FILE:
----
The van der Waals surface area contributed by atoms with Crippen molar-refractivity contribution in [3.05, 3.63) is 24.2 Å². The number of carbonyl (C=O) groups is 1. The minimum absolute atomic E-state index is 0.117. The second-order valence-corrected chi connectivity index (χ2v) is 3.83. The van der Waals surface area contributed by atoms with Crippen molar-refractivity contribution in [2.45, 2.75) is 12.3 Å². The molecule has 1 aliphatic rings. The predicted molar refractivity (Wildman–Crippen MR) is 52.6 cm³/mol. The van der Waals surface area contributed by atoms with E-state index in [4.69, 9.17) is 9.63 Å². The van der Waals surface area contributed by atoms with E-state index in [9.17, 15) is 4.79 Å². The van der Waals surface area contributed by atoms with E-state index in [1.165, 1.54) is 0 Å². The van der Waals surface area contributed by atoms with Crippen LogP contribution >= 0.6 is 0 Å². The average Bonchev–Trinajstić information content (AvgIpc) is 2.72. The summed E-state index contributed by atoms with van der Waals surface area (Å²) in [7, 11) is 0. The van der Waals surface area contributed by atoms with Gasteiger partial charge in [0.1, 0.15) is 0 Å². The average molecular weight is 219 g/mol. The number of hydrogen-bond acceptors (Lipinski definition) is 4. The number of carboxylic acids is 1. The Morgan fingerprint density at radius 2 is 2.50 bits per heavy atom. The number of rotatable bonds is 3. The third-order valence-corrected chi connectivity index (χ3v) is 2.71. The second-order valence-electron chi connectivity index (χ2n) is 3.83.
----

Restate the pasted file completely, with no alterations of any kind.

The van der Waals surface area contributed by atoms with Crippen molar-refractivity contribution in [3.05, 3.63) is 24.2 Å². The number of carbonyl (C=O) groups is 1. The minimum absolute atomic E-state index is 0.117. The second-order valence-corrected chi connectivity index (χ2v) is 3.83. The van der Waals surface area contributed by atoms with Crippen molar-refractivity contribution in [2.45, 2.75) is 12.3 Å². The molecule has 1 aliphatic rings. The predicted molar refractivity (Wildman–Crippen MR) is 52.6 cm³/mol. The van der Waals surface area contributed by atoms with E-state index in [4.69, 9.17) is 9.63 Å². The van der Waals surface area contributed by atoms with E-state index in [9.17, 15) is 4.79 Å². The van der Waals surface area contributed by atoms with E-state index in [1.165, 1.54) is 0 Å². The van der Waals surface area contributed by atoms with Crippen LogP contribution >= 0.6 is 0 Å². The average Bonchev–Trinajstić information content (AvgIpc) is 2.72. The summed E-state index contributed by atoms with van der Waals surface area (Å²) in [7, 11) is 0. The van der Waals surface area contributed by atoms with Gasteiger partial charge in [0.1, 0.15) is 0 Å². The average molecular weight is 219 g/mol. The number of hydrogen-bond acceptors (Lipinski definition) is 4. The number of carboxylic acids is 1. The Morgan fingerprint density at radius 2 is 2.50 bits per heavy atom. The number of rotatable bonds is 3. The third-order valence-corrected chi connectivity index (χ3v) is 2.71. The second-order valence-electron chi connectivity index (χ2n) is 3.83.